Validates Design And Fuel Efficiency On Cseries Aircraft
By Shane Nolan
November 7, 2011 - Bombardier Aerospace confirmed that
final results of a three-phase wind tunnel test program
provided further validation of the CSeries aircraft’s
aerodynamic design. They also support design predictions
that the CSeries aircraft, optimized specifically for
the growing 100- to 149-seat market, will deliver a
step-change in fuel efficiency.
The wind tunnel tests also contributed to the
achievement of optimal integration of Pratt & Whitney’s
ultra high-bypass ratio (12:1) PurePower® PW1500G
engine. Initiated more than five years ago, during the
early stages of the CSeries aircraft’s conceptual
design, the wind tunnel test program progressed through
the aircraft’s subsequent definition and detailed design
of the CSeries aircraft’s aerodynamic design included extensive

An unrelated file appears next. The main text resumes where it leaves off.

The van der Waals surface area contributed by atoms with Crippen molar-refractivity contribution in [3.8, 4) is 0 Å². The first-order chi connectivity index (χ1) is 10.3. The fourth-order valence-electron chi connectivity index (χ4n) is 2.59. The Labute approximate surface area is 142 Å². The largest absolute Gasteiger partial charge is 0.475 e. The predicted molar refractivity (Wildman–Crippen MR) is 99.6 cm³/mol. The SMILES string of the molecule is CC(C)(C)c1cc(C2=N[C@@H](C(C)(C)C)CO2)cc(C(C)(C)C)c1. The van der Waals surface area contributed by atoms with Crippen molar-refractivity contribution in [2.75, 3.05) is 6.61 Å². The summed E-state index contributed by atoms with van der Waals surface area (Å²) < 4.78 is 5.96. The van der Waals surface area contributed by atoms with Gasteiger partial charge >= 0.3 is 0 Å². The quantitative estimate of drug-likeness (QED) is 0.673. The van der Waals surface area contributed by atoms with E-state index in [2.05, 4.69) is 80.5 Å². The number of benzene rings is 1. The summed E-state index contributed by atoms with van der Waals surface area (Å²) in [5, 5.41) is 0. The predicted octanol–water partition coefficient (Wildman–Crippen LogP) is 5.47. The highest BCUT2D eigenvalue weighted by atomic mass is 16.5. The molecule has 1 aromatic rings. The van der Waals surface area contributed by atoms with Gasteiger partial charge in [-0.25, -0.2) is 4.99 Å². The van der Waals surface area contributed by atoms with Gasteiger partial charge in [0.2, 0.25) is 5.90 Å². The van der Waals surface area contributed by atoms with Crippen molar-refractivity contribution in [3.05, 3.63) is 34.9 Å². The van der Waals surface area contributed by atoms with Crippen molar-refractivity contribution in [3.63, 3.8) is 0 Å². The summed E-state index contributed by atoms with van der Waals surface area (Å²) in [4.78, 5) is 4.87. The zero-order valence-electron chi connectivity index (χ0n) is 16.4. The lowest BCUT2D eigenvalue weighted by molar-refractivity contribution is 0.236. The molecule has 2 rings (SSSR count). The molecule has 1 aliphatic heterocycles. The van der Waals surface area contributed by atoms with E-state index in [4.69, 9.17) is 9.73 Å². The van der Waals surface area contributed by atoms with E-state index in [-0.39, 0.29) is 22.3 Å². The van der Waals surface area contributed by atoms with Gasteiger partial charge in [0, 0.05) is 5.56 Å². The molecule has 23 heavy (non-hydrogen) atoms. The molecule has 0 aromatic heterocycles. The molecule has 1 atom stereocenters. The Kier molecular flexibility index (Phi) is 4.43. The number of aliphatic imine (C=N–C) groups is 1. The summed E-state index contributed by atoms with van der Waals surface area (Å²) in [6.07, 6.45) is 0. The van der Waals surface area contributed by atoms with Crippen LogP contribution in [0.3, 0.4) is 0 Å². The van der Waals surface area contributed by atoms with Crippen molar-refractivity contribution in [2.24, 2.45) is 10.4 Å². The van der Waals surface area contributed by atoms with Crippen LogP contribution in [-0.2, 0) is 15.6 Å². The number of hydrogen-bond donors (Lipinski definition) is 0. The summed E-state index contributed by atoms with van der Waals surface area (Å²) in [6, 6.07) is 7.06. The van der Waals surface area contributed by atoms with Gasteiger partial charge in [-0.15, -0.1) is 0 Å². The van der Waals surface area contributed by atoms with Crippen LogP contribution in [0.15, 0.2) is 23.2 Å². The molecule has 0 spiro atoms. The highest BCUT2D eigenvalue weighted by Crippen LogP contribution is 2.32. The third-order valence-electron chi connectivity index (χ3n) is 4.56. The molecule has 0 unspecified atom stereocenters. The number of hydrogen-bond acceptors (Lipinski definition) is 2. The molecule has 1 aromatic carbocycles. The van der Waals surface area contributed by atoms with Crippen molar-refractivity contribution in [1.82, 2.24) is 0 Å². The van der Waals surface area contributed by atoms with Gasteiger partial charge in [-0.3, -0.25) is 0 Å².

use of state-of-the-art Computational Fluid Dynamics (CFD), made
possible through the use of contemporary super-computers that
are significantly more capable and 100,000 times faster than
computers available when the aircraft currently serving the 100-
to 149-seat market were designed. These tools permitted the
minimization of interference drag and also facilitated the
design of the engine nacelle and thrust reverser.
simulate actual flying conditions, the wind tunnel tests were
conducted with over 20 sophisticated scale models over more than
4,500 testing hours at facilities in Canada, France, Germany,
the Netherlands, the United Kingdom and the United States.
“This latest achievement for the CSeries aircraft represents the most extensive and complex wind tunnel testing that Bombardier has ever conducted; it marks another key advance in the jetliner’s development.” The scale models of the CSeries jetliner used in the testing were equipped with precise instrumentation to measure air flow, including as many as 700 pressure-sensitive ports over the wings, fuselage and tail.
included moving parts, such as wing flaps and leading edge
slats, which could be repositioned to reflect actual flying
events. Some models were equipped with miniature air-driven
turbine engines to gauge the air flow interference with the
aircraft wings. The largest of the models, at 13.7 per cent
scale, had a wingspan of approximately 4.5 metres (15 feet).
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